Reality dictates that Louisiana whether it is this legislative session, or another in the near future, begin the discussion process to determine all of the benefits and the many disadvantages of creating the local industry. Now that more states have experimented with the open sale and use, there is empirical and statistical data that should be considered.
BELOW, THE CANNIBAS TRADE SHOW PROMO
The Marijuana Business Factbook 2017 projects overall marijuana sales at the retail level in the U.S. will reach between $5.1- $6.1 billion in 2017. And that by 2021 that number could top $17 billion (which would represent a 300% increase from 2016).
The largest, oldest and most trusted B2B cannabis trade show, MJBizCon, is NEXT WEEK – more than 15,000 cannabis professionals, VCs, entrepreneurs, CEOs, leaders, etc will be in attendance.
Marijuana Business Daily’s Marijuana Business Conference & Expo (MJBizCon) will be held November 15-17, 2017 at the Las Vegas Convention Center. Pre-Conference workshops will be held Tuesday, Nov 14.
More than 650 exhibitors ready for serious business discussions; 110+ top-notch speakers with 9 tracks that make up 45 sessions in total. [This is strictly a B2B event, not for patients or consumers.]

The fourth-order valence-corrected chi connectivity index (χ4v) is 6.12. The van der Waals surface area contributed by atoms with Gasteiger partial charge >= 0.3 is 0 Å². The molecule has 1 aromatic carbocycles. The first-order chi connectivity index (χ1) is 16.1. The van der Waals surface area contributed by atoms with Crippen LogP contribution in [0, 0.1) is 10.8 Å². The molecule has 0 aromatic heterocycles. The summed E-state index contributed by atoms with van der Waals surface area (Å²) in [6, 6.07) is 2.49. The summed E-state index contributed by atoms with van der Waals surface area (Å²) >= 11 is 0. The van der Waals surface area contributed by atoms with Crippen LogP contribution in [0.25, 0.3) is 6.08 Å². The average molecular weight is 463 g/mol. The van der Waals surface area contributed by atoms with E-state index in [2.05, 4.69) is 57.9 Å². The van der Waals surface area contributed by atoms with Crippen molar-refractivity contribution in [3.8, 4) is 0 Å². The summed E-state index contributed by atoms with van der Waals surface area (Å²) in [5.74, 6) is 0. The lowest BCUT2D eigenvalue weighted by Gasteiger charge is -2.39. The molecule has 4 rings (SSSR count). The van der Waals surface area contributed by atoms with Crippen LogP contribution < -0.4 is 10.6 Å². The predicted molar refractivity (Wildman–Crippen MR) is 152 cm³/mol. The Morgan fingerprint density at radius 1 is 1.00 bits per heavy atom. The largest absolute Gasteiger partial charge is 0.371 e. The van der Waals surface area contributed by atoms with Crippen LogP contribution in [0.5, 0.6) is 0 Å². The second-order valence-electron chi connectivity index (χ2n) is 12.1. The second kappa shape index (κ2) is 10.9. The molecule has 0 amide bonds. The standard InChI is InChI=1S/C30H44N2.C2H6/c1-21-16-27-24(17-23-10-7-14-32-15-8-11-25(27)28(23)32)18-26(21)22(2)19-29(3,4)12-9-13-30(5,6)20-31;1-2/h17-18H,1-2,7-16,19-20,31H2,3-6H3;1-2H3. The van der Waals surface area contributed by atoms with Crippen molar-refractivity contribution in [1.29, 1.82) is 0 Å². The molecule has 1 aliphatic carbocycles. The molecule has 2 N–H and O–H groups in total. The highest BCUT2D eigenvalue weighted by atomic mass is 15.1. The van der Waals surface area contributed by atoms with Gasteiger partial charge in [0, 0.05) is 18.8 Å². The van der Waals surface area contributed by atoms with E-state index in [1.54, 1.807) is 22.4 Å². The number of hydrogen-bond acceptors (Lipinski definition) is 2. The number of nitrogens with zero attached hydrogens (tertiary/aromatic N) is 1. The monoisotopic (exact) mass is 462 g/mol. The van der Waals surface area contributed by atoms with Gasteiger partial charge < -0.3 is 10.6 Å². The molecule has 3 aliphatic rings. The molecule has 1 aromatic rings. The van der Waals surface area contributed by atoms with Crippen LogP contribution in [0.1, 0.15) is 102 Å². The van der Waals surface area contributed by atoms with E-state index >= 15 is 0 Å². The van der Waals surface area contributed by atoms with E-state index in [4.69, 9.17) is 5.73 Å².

Highlights from this year’s MJBizCon also include:
- First time in the Las Vegas Convention Center – allowing greater space for a bigger, better MJBizCon
- The Business of Hemp Forum:An Exclusive pre-show workshop (Tues. Nov 14, 8am-5 pm)
- Minorities in Cannabis Luncheon: Networking lunch Wed, Nov 15 at 12:45 pm(Advance registration is required)
- Keynote Speaker George Blankenship:Former Executive, Tesla Motors, Apple Computer & Gap (Wed, Nov 15)
- The #MJBizCon Mixer:Industry Celebration & Benefit Event (Weds. Nov 15, 5-7PM)
Since 2012, Marijuana Business Daily’s annual B2B conference has been the biggest networking opportunity of the year. Attendees include a dynamic mixture of industry veterans, top newer firms, and emerging launches. All seven key industry sectors will be fully represented: dispensaries and rec retailers, wholesale growers, professional and financial services, infused product makers, private equity investors, ancillary products and tech, and testing labs.
And you thought Louisiana legislature couldn't take a yoke? What about California? Caesar Salad, Louisiana legislature
Cassandra Farrington is the Co-Founder and CEO of Marijuana Business Daily. Cassandra was previously a VP at Citigroup. Her entrepreneurial spirit helped her transition to this new field where she oversees business strategy and a team of journalists, technology pros, customer service specialists and financial experts to publish the range of B2B premium and free content sites.
Chris Walsh, Editorial VP oversees the industry trade publications Marijuana Business Daily and Marijuana Business Magazine. He also programs and keynotes the Marijuana Business Conference & Expo and leads the research team behind the company’s reports, including the Marijuana Business Factbook. Chris has more than a decade of professional experience as a business reporter and is the first journalist in the U.S. to cover the marijuana industry full-time.